Supply chain analytics is transforming your business

Supply chain analytics

Every day, every hour, and every minute, countless packages and shipments are being moved around the world within never-ending flows of supply chains. These supply chains serve as the backbone of the world economy and, in truth, are what keeps the world moving. But consider for a moment the amount of data, information, and decisions that are required to make a supply chain not only operate but do so effectively. While the end goal is to get packages from A to B as quickly and efficiently as possible, there’s a lot more going on behind the scenes that make it all work. Supply chain analytics is at the forefront of breaking down this data into meaningful insights for organisations.

More than ever before, organisations are faced with streams of data flooding in from various channels at an accelerating rate. Being overwhelmed by data can hamper an organisation’s ability to keep up with data inflows and derive valuable insights. This problem can be exacerbated by interactions between internal and external parties up and down the supply chain, which, in turn, affects business operations.

Advantages derived from the analysis of this data can increase supply chain agility and cost optimisation among a few other things. While supply chain analytics is a relatively new approach, it is being embraced by supply chains globally. Read on to understand how supply chain analytics can transform and supercharge your business.

Plan and forecast better by using supply chain analytics

Supply chain decision-makers are seeking ways to effectively manage big data sources. Big data solutions that support integrated business planning are currently helping organisations orchestrate more responsive supply chains as they better understand market trends and customer preferences.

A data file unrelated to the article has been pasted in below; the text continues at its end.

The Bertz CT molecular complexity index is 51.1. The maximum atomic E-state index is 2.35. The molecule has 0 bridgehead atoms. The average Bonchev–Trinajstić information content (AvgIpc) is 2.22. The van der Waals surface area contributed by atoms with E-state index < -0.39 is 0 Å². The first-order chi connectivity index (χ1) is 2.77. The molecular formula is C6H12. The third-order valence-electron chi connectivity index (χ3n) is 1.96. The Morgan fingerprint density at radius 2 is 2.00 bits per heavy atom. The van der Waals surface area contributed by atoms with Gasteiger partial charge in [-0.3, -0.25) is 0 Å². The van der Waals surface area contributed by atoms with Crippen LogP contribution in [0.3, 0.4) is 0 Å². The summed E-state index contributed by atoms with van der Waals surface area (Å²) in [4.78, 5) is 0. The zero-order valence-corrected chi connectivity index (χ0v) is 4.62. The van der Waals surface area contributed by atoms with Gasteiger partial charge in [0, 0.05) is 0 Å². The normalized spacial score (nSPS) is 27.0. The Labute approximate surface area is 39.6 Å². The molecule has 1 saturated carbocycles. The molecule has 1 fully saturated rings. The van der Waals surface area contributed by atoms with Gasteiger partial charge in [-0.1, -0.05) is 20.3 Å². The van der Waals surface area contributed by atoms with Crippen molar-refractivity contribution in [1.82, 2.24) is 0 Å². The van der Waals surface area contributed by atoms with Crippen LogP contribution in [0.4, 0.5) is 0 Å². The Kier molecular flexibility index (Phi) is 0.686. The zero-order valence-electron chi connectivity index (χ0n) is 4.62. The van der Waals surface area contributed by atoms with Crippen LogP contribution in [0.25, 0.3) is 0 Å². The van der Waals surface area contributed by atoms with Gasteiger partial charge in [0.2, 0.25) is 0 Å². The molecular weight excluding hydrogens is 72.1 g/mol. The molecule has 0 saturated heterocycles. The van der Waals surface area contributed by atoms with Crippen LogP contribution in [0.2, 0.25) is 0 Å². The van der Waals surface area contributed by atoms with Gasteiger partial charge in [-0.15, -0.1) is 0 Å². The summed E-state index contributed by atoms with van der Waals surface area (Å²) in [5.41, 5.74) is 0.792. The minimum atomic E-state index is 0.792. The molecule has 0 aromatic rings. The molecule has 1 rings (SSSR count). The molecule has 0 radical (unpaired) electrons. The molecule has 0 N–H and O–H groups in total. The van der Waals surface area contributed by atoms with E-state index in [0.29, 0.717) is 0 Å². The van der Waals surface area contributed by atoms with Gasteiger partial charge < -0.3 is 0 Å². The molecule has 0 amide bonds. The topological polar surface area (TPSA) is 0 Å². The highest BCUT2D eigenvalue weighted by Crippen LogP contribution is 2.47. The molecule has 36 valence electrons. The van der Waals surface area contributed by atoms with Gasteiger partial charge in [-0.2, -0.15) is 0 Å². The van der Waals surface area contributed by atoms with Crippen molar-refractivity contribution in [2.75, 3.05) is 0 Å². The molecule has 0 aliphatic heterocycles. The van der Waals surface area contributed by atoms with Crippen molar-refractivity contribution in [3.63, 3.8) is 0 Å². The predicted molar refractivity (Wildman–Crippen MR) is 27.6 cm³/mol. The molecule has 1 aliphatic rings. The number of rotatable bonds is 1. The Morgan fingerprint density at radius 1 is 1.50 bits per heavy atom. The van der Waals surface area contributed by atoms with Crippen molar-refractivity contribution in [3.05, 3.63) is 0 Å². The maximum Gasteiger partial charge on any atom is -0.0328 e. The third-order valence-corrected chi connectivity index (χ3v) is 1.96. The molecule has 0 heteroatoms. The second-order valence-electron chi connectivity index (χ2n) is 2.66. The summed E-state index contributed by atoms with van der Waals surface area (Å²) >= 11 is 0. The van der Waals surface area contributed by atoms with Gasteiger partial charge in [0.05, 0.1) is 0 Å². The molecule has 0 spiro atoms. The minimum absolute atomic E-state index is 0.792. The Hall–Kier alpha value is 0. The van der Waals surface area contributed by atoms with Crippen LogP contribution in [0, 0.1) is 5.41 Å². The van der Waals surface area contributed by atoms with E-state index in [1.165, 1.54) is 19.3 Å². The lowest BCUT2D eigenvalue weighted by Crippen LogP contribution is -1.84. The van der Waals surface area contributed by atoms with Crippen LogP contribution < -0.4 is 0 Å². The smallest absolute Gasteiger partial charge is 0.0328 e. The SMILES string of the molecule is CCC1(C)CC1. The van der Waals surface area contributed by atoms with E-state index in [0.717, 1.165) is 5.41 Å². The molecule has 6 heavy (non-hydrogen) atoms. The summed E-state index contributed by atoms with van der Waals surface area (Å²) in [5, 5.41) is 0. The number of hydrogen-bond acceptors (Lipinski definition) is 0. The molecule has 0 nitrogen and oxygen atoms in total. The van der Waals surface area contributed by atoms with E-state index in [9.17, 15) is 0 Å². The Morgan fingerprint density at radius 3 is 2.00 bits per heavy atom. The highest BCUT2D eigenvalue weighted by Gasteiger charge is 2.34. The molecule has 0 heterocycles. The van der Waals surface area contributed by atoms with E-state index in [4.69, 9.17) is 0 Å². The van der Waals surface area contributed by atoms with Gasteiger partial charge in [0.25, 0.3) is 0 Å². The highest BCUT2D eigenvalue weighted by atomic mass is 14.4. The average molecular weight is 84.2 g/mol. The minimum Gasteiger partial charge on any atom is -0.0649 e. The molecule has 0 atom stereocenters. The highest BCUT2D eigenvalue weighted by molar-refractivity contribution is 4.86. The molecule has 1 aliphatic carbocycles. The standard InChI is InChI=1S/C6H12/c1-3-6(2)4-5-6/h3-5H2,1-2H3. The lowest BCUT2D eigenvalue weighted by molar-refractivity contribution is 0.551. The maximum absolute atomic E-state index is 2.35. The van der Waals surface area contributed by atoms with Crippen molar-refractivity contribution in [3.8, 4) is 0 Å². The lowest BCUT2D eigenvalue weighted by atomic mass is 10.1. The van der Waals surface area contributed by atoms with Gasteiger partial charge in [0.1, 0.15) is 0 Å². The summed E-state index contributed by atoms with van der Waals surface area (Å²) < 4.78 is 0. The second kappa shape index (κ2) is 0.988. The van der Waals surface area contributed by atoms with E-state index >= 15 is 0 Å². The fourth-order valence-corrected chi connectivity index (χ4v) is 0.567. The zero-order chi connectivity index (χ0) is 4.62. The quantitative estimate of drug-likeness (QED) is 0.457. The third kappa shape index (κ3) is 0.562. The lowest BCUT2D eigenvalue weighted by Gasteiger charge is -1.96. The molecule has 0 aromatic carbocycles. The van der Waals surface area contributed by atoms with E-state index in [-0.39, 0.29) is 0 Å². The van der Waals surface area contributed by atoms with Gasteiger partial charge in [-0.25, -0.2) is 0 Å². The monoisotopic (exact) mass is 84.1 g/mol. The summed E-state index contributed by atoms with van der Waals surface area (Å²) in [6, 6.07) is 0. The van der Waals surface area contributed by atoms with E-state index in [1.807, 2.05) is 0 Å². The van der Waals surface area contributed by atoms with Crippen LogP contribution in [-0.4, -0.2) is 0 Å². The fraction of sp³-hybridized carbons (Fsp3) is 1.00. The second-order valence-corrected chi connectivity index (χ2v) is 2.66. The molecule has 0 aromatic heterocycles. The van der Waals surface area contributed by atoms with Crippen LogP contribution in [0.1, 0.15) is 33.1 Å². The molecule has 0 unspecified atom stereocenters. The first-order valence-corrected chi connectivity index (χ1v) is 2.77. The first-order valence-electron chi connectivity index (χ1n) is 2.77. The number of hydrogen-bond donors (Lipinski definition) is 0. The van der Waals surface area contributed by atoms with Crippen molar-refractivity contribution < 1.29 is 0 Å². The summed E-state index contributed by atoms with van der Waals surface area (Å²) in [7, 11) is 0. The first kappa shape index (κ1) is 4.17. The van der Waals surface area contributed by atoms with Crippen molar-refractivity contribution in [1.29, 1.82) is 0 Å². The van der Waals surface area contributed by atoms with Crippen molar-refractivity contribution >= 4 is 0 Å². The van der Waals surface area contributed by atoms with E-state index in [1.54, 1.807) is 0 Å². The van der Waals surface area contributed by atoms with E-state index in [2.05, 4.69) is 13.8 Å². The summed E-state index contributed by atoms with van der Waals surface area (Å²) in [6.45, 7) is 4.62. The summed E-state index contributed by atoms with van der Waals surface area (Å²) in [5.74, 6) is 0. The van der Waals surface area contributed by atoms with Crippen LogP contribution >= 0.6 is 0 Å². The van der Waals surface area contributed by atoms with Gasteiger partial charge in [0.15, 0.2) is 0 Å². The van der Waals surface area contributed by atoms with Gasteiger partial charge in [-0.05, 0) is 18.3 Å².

The ability to effectively forecast demand is essential for supply chain management decisions. In fact, demand forecasts are used throughout the supply chain including supply chain design, purchasing, operations, inventory, sales, and marketing. In large part due to computer processing power, new advances in forecasting and the abundance of new data sources have helped increase forecast reliability.

Value-added forecasting is one-way companies are now realising incremental improvements in their forecast quality and reliability. Additionally, applications of big data at a global level are enabling supply chains to adopt a proactive rather than a reactive response to supply chain risks.

Streamline inventory management

Supply chain leaders are on a quest for more precise estimation capabilities – a trend exacerbated by expert supply chain analytics. Value-added forecasting brings corporate data and expertise to the table, with 4 – 27% reductions in forecast error. These superior forecasts help determine proper inventory controls to minimise overstock and out-of-stock events.

Take IKEA for example. The Swedish giant employed extensive analytics tools to analyse every purchase and every click. This enabled IKEA to not only propose customer preferences for certain products but also manage inventories at their various distribution centres by tracking sales of different types of products and how they impact inventories at the various distribution centres.

Advanced supply chain analytics software was employed to facilitate and guide IKEA to handle their inventory, which spans across 298 stores in 37 countries. So, how in the world does IKEA offer so much at such a low price while always being able to keep items in stock? Superior supply chain analytics software is the answer.

Leveraging demand sensing and shaping to transform your business

Demand sensing bridges the gap between long-term demand planning and short-term forecasting, and order execution that drives much of the supply chain. Supply chain analytics in conjunction with demand sensing and shaping is the key to market-driven forecasting and rapid, efficient inventory replenishment.

Demand sensing and shaping is a capability and technology used to improve near-future forecasts using detailed short-term demand data gleaned from the expert supply chain analytical insights. Demand sensing reduces forecast error by up to 50%, increases inventory accuracy by up to 20%, and optimises the efficiency of your business.

It is worth noting that this serves as an integral part of a company’s strategic process. The Journal of Business Forecasting notes that demand sensing sorts out the data taken from expert supply chain analytical software in a structured manner that recognises complex patterns and separates actionable demand signals from a sea of “noise”.

Key Takeaways

SAS supply chain analytics helps companies harness the power of data sources to make supply chains become more responsive, demand-driven, and customer-centric. Together with their global partners like Selerity, SAS software has been dedicated to delivering unprecedented insights in a way we’ve never seen before. For more information on how you can revolutionise your business by utilising supply chain analytics software, please feel free to peruse our services.

Ari Vivekanandarajah

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